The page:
As noted in the acknowledgements, the Wilson family of Oatlands has been linked with the Wilson family of Wilsontown, a location in Lanarkshire, Scotland famed for its early ironworks. This has not been substantiated, and is now believed to be incorrect.
The Wilsontown Ironworks were founded in 1779 on the banks of the Mouse Water to exploit the abundant coal and ironstone resources on the Cleugh estate, the property of Robert Wilson, one of the three brothers who founded the enterprise. The works developed over the following three decades, and a sizeable village rapidly developed around it, housing 400 people by 1794 and nearly 2,000 by 1812, when the company employed 521 men, but managerial failures and costly legal disputes between the owners led the collapse of the company in 1812. William Dixon purchased the business in 1821 and restarted production, but in 1842 the Ironworks were finally closed, although coal mining continued in the area into the middle of the twentieth century. The development and history of the works are discussed by Donnachie and Butt (1965; 1967)...1
There is a large amount of fascinating material about Wilsontown available, with the most comprehensive being the Forestry Commission of Great Britain's Wilsontown internet site. As observed in the quote above the works were operated by three brothers, Robert, John and William Wilson. John has been linked as the father of James Wilson who married Catherine Boak. The family arrangement as originally suggested is represented below, and includes other links to the Wilson families of Airdie and a large branch of the Wilson family in Canada:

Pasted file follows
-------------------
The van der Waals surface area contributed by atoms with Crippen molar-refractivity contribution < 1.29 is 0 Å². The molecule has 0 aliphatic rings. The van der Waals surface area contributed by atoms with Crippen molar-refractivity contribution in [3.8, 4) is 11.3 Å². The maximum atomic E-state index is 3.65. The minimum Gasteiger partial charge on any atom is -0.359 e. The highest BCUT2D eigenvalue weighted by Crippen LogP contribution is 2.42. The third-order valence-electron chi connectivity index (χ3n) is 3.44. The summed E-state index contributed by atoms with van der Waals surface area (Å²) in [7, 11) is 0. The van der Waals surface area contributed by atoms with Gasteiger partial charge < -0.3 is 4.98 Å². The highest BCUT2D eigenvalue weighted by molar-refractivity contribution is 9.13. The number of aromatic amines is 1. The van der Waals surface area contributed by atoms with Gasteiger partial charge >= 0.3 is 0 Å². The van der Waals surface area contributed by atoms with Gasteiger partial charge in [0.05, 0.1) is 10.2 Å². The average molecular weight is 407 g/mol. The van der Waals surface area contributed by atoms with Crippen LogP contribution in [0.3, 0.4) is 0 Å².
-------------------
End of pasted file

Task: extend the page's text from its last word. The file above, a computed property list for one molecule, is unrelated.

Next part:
The Wilsons of Scotland
Image Created by John Horton
As noted above it is now believed these associations are incorrect, and were made without any evidence in the historical records to support the relationship. Unfortunately the information has been reproduced in nearly all the published material about the Wilson family available to date.
As an example of the questionable relationship between the two Wilson families, according to Donnachie and Butt in their study of the Wilsontown Ironworks:
The final outcome of the quarrel [between the brothers John and William Wilson regarding the Ironworks] was that in 1797 William received £3700 for his previous outlay at Wilsontown, and John Wilson and Sons opened their books on 20 February, 1797 with a nominal capital of £40000. The partners were John Wilson and two of his four sons, William II and James, but the father was the master of the enterprise.2
On the baptism registration of Thomas Braidwood Wilson in April 1797, his father James was recorded as a Plowman, hardly the description of someone who was engaged with his father in the management of an ironworks. As Margaret Rackham, a noted Wilson researcher, observed:
I think I am finally and absolutely convinced that we do not descend from John Wilson of Wilsontown fame. I haven't ruled out a connection further back with those Wilsons, a generation or two, but at the moment can't find it.3
That statement was made in 2000, and research into the Wilson family has been underway since the 1960s. At that point however researchers returned to the known locations for James' family and the search started again. The advent of the internet has meant a wealth of information is now available for family historians which has raised further evidence for James Wilson's ancestry. The research from that last decade, augmented by online repositories like Scotland's People and the International Genealogical Index, is discussed in The Wilson Family of Uphall section.
- 1. http://canmore.rcahms.gov.uk/en/site/47732/details/wilsontown/ citing Donnachie and Butt, I L and J (1967) 'The Wilsons of Wilsontown Ironworks (1779-1813): a study in entrepreneurial failure', Explorations in Entrepreneurial History, 2nd, vol.4, 2.
- 2. Donnachie and Butt, I L and J (1967) 'The Wilsons of Wilsontown Ironworks (1779-1813): a study in entrepreneurial failure', Explorations in Entrepreneurial History, 2nd, vol.4, 2.
- 3. Rackham, Margaret: Email Correspondance with John Horton; 26 Jul 2000